As early as 1795, the U.S. Supreme Court described the power of eminent domain—where the government takes someone’s property for a “public use”—as “the despotic power.” Eminent domain has the potential to destroy lives and livelihoods by uprooting people from their homes and businesspeople from their shops. With eminent domain, the government can force a couple in their 80s to move from their home of 50 years. Eminent domain is the power to evict a small family business, even if that means the business will never reopen.
The danger of such an extreme power led the authors of the U.S. Constitution and state constitutions to limit the power of eminent domain in two ways. First, the government had to pay “just compensation.” And second, even with just compensation, the government could take property only for “public use.” To most people, the meaning of “public use” is fairly obvious—things like highways, bridges, prisons, and courts.
No one—at least no one besides lawyers and bureaucrats—would think “public use” means a casino, condominiums or a private office building. Yet these days, that’s exactly how state and local governments use eminent domain—as part of corporate welfare incentive packages and deals for more politically favored businesses. This is the first report ever to document and quantify the uses and threats of eminent domain for private parties. We have compiled this information from published accounts and court papers covering the five-year period from January 1, 1998 through December 31, 2002. The results are chilling.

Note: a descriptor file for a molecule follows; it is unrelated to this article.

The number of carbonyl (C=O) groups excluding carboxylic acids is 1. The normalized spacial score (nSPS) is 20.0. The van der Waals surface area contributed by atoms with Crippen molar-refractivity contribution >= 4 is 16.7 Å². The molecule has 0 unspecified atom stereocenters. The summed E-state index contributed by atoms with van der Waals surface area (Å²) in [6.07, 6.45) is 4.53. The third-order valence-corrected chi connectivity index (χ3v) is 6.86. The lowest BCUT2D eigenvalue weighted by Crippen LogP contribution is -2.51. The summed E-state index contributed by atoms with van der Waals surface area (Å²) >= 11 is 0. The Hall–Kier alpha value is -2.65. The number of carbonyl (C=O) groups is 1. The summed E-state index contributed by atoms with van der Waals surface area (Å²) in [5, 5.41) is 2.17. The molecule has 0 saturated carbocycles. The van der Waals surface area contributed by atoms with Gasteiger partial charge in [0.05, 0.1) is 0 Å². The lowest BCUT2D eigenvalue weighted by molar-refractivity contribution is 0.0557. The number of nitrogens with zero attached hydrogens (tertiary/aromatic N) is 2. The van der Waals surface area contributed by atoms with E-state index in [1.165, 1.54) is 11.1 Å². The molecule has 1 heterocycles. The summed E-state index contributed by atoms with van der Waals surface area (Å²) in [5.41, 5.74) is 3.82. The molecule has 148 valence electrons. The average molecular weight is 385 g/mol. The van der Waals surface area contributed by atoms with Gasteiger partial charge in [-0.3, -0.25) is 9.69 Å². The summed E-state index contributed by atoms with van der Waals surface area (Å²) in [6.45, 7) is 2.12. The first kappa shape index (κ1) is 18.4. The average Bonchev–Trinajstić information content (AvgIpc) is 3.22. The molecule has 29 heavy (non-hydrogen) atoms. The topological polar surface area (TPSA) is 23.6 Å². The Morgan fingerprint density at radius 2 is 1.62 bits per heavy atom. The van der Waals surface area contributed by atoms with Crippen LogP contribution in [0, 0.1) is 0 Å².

Washington, D.C.—Less than one week after the U.S. Supreme Court’s decision in Kelo v. City of New London upholding the use of eminent domain for private development, the floodgates are opening to abuse. Already, the ruling has emboldened governments and developers seeking to take property from home and small business owners. The following examples from…